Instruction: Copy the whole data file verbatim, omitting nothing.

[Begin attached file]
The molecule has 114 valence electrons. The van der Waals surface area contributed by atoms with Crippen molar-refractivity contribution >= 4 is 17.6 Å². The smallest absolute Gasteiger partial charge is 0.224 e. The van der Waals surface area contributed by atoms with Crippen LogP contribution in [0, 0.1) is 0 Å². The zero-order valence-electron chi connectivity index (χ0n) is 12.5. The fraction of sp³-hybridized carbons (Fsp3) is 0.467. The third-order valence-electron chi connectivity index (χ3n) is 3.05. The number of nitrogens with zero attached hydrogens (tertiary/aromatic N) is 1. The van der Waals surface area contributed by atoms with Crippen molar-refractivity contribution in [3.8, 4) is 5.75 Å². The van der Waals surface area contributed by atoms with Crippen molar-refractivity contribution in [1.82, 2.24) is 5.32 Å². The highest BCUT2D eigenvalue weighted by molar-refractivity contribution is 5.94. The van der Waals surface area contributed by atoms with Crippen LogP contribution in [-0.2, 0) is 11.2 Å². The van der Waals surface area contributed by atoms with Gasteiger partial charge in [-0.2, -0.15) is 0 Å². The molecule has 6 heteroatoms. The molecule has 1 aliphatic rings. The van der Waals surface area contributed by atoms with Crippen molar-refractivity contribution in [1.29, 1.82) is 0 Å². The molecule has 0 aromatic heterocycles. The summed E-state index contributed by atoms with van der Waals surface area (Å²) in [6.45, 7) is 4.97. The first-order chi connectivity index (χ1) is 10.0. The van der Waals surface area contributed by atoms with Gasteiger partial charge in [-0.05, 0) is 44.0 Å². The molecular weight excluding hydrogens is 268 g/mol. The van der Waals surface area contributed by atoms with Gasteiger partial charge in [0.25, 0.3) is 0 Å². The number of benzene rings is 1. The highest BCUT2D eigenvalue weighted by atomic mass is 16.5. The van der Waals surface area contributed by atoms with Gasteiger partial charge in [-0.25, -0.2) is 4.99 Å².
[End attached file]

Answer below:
The molecule has 114 valence electrons. The van der Waals surface area contributed by atoms with Crippen molar-refractivity contribution >= 4 is 17.6 Å². The smallest absolute Gasteiger partial charge is 0.224 e. The van der Waals surface area contributed by atoms with Crippen LogP contribution in [0, 0.1) is 0 Å². The zero-order valence-electron chi connectivity index (χ0n) is 12.5. The fraction of sp³-hybridized carbons (Fsp3) is 0.467. The third-order valence-electron chi connectivity index (χ3n) is 3.05. The number of nitrogens with zero attached hydrogens (tertiary/aromatic N) is 1. The van der Waals surface area contributed by atoms with Crippen molar-refractivity contribution in [3.8, 4) is 5.75 Å². The van der Waals surface area contributed by atoms with Crippen molar-refractivity contribution in [1.82, 2.24) is 5.32 Å². The highest BCUT2D eigenvalue weighted by molar-refractivity contribution is 5.94. The van der Waals surface area contributed by atoms with Crippen LogP contribution in [-0.2, 0) is 11.2 Å². The van der Waals surface area contributed by atoms with Gasteiger partial charge in [-0.2, -0.15) is 0 Å². The molecule has 6 heteroatoms. The molecule has 1 aliphatic rings. The van der Waals surface area contributed by atoms with Crippen molar-refractivity contribution in [1.29, 1.82) is 0 Å². The molecule has 0 aromatic heterocycles. The summed E-state index contributed by atoms with van der Waals surface area (Å²) in [6.45, 7) is 4.97. The first-order chi connectivity index (χ1) is 10.0. The van der Waals surface area contributed by atoms with Gasteiger partial charge in [-0.05, 0) is 44.0 Å². The molecular weight excluding hydrogens is 268 g/mol. The van der Waals surface area contributed by atoms with Gasteiger partial charge in [0.25, 0.3) is 0 Å². The number of benzene rings is 1. The highest BCUT2D eigenvalue weighted by atomic mass is 16.5. The van der Waals surface area contributed by atoms with Gasteiger partial charge in [-0.25, -0.2) is 4.99 Å².